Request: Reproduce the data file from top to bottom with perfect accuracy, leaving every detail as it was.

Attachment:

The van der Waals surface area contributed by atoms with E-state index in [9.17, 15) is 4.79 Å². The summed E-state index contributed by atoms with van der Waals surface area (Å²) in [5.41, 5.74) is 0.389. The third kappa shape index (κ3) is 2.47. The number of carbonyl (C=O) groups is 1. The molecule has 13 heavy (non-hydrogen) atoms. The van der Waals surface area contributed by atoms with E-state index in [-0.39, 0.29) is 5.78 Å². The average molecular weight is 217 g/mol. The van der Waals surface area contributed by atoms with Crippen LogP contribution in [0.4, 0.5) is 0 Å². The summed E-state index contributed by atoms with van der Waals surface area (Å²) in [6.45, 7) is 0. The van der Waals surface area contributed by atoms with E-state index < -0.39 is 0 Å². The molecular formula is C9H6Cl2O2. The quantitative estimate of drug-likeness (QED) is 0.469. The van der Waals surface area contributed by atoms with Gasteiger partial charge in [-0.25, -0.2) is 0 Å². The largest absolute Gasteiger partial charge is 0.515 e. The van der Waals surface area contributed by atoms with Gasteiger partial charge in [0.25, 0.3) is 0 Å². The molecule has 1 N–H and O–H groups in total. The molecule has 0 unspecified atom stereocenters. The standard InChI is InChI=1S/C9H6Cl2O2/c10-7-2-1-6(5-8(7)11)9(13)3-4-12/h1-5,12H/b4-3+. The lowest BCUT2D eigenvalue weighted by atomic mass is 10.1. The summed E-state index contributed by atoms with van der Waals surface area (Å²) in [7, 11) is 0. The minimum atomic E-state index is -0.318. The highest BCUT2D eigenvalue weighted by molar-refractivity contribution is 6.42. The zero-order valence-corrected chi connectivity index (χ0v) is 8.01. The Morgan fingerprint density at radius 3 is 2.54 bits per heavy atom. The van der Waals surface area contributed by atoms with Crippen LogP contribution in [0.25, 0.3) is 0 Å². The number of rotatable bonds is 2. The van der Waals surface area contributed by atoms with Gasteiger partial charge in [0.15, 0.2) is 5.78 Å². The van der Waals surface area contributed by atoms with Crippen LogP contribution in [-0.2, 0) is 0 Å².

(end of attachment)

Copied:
The van der Waals surface area contributed by atoms with E-state index in [9.17, 15) is 4.79 Å². The summed E-state index contributed by atoms with van der Waals surface area (Å²) in [5.41, 5.74) is 0.389. The third kappa shape index (κ3) is 2.47. The number of carbonyl (C=O) groups is 1. The molecule has 13 heavy (non-hydrogen) atoms. The van der Waals surface area contributed by atoms with E-state index in [-0.39, 0.29) is 5.78 Å². The average molecular weight is 217 g/mol. The van der Waals surface area contributed by atoms with Crippen LogP contribution in [0.4, 0.5) is 0 Å². The summed E-state index contributed by atoms with van der Waals surface area (Å²) in [6.45, 7) is 0. The van der Waals surface area contributed by atoms with E-state index < -0.39 is 0 Å². The molecular formula is C9H6Cl2O2. The quantitative estimate of drug-likeness (QED) is 0.469. The van der Waals surface area contributed by atoms with Gasteiger partial charge in [-0.25, -0.2) is 0 Å². The largest absolute Gasteiger partial charge is 0.515 e. The van der Waals surface area contributed by atoms with Gasteiger partial charge in [0.25, 0.3) is 0 Å². The molecule has 1 N–H and O–H groups in total. The molecule has 0 unspecified atom stereocenters. The standard InChI is InChI=1S/C9H6Cl2O2/c10-7-2-1-6(5-8(7)11)9(13)3-4-12/h1-5,12H/b4-3+. The lowest BCUT2D eigenvalue weighted by atomic mass is 10.1. The summed E-state index contributed by atoms with van der Waals surface area (Å²) in [7, 11) is 0. The minimum atomic E-state index is -0.318. The highest BCUT2D eigenvalue weighted by molar-refractivity contribution is 6.42. The zero-order valence-corrected chi connectivity index (χ0v) is 8.01. The Morgan fingerprint density at radius 3 is 2.54 bits per heavy atom. The van der Waals surface area contributed by atoms with Crippen LogP contribution in [0.25, 0.3) is 0 Å². The number of rotatable bonds is 2. The van der Waals surface area contributed by atoms with Gasteiger partial charge in [0.15, 0.2) is 5.78 Å². The van der Waals surface area contributed by atoms with Crippen LogP contribution in [-0.2, 0) is 0 Å².